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Navigating Investment Compliance: Crucial Insights for Your Portfolio

Thursday, September 28, 2023
Written by Venture360 - Finance Team
All Things SPV
Navigating Investment Compliance: Crucial Insights for Your Portfolio

Maintaining investment compliance is an absolute imperative. As regulatory requirements continually evolve, both Investment Fund Organizers and investors must remain vigilant to ensure alignment with the rules set forth by the Securities and Exchange Commission (SEC). To shed light on some of the most pressing compliance inquiries, we've consulted our experts at Venture360, who have addressed five common compliance questions encountered in recent times.

1. Utilizing Rule 506(b) for Capital Raise:

If you're utilizing Rule 506(b) to secure capital for your Special Purpose Vehicle (SPV), you may be aware that this rule allows up to 35 non-accredited investors to participate. However, it's essential to exercise caution when considering non-accredited investors. The complexities arise when your SPV intends to make investments. Portfolio companies often mandate that all investors be accredited, jeopardizing the SPV's investment opportunities.

To qualify as an accredited investor under Rule 506(b), an SPV must meet one of two criteria:

  • Possess total assets exceeding $5,000,000
  • Ensure that all equity owners are accredited investors

The inclusion of just one non-accredited investor can compromise the SPV's accredited investor status, thus hindering its investment capabilities.

2. Limit of Investors in an SPV:

The allowable number of investors in your SPV depends on compliance with the Investment Company Act. The two primary exemptions for SPVs and Funds are as follows:

Section 3(c)(1): An SPV must not exceed 100 beneficial owners under the general rule, or it must have no more than 250 beneficial owners if the SPV or Fund's capital commitment is less than $10 million, and it qualifies as a venture capital fund. Section 3(c)(7): This exemption doesn't impose an investor limit; however, it restricts the SPV to a maximum of 1,999 beneficial owners under the Securities and Exchange Act of 1934. Notably, all investors must be "qualified purchasers."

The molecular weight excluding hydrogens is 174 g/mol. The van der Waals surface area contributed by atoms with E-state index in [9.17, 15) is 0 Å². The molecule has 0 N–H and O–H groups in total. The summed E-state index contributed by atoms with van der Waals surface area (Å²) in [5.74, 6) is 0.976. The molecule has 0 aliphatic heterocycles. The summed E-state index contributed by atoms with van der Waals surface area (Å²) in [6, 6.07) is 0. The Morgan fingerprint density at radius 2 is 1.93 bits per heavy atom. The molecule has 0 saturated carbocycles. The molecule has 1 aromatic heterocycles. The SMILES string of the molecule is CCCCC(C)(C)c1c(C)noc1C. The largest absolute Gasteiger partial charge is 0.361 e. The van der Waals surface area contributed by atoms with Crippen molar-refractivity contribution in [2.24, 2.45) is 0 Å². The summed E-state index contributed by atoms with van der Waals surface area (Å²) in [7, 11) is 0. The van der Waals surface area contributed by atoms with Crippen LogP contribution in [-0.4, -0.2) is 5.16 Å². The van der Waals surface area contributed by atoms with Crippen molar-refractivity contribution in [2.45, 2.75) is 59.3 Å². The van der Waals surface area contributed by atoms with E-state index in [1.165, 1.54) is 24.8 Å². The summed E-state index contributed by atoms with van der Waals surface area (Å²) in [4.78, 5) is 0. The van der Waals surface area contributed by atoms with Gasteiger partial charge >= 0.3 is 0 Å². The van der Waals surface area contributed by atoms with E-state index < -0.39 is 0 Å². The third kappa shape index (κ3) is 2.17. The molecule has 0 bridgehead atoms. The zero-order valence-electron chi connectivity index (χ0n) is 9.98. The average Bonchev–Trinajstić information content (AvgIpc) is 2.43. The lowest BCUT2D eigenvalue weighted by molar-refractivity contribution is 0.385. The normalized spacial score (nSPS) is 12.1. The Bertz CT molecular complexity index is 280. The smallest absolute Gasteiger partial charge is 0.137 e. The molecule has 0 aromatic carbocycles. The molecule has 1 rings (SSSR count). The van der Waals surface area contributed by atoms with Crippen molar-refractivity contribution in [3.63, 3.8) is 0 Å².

3. Multiple SPVs to Bypass Section 3(c)(1) Investor Limit:

Attempting to establish multiple entities to circumvent the investor limit under Section 3(c)(1) is not advisable. The SEC has implemented measures to prevent such actions, employing two doctrines: "look-through" and "integration."

Look-through: This applies when one 3(c)(1) fund invests in another 3(c)(1) fund. If the SPV invests 40% or more of its assets into another fund or if the SPV's ownership of the fund accounts for 10% or more of the voting securities, all investors in the SPV contribute to the number of investors in the receiving fund.

Integration: Integration becomes a concern when two SPVs, established by the same group, intend to invest in the same asset. This rule is broadly interpreted based on the facts and circumstances. If reasonable investors perceive the investments as identical, the SPVs are integrated for the purpose of determining the number of investors.

4. Setting Up an SPV or Feeder Fund for Institutional Investment:

Establishing an SPV or feeder fund for investment in an institutional fund is possible, but certain considerations must be taken into account. Most institutional funds rely on Section 3(c)(7), requiring all investors to be qualified purchasers. To qualify as a qualified purchaser, the SPV must either have $25 million in capital commitments or ensure that all beneficial owners within the SPV meet the qualified purchaser criteria.

5. Investment Adviser Registration:

For most SPV and fund managers, registering as an exempt reporting adviser (ERA) or its equivalent at the state level is necessary. Each state may have distinct requirements, but they often align with federal regulations. Two common exemptions found in the Investment Advisers Act pertain to SPV and fund advisers:

Venture capital fund adviser exemption, which applies to advisers solely serving one or more venture capital funds. Private fund adviser exemption, which is relevant to advisers overseeing private funds, such as 3(c)(1) and 3(c)(7) funds, and maintaining assets under management in the US below $150 million.

Navigating investment compliance requires diligence and expertise. It's crucial to consult professionals well-versed in the regulatory landscape, ensuring your investments remain in compliance with ever-evolving rules and regulations. Venture360 can assist you, speak to an expert here.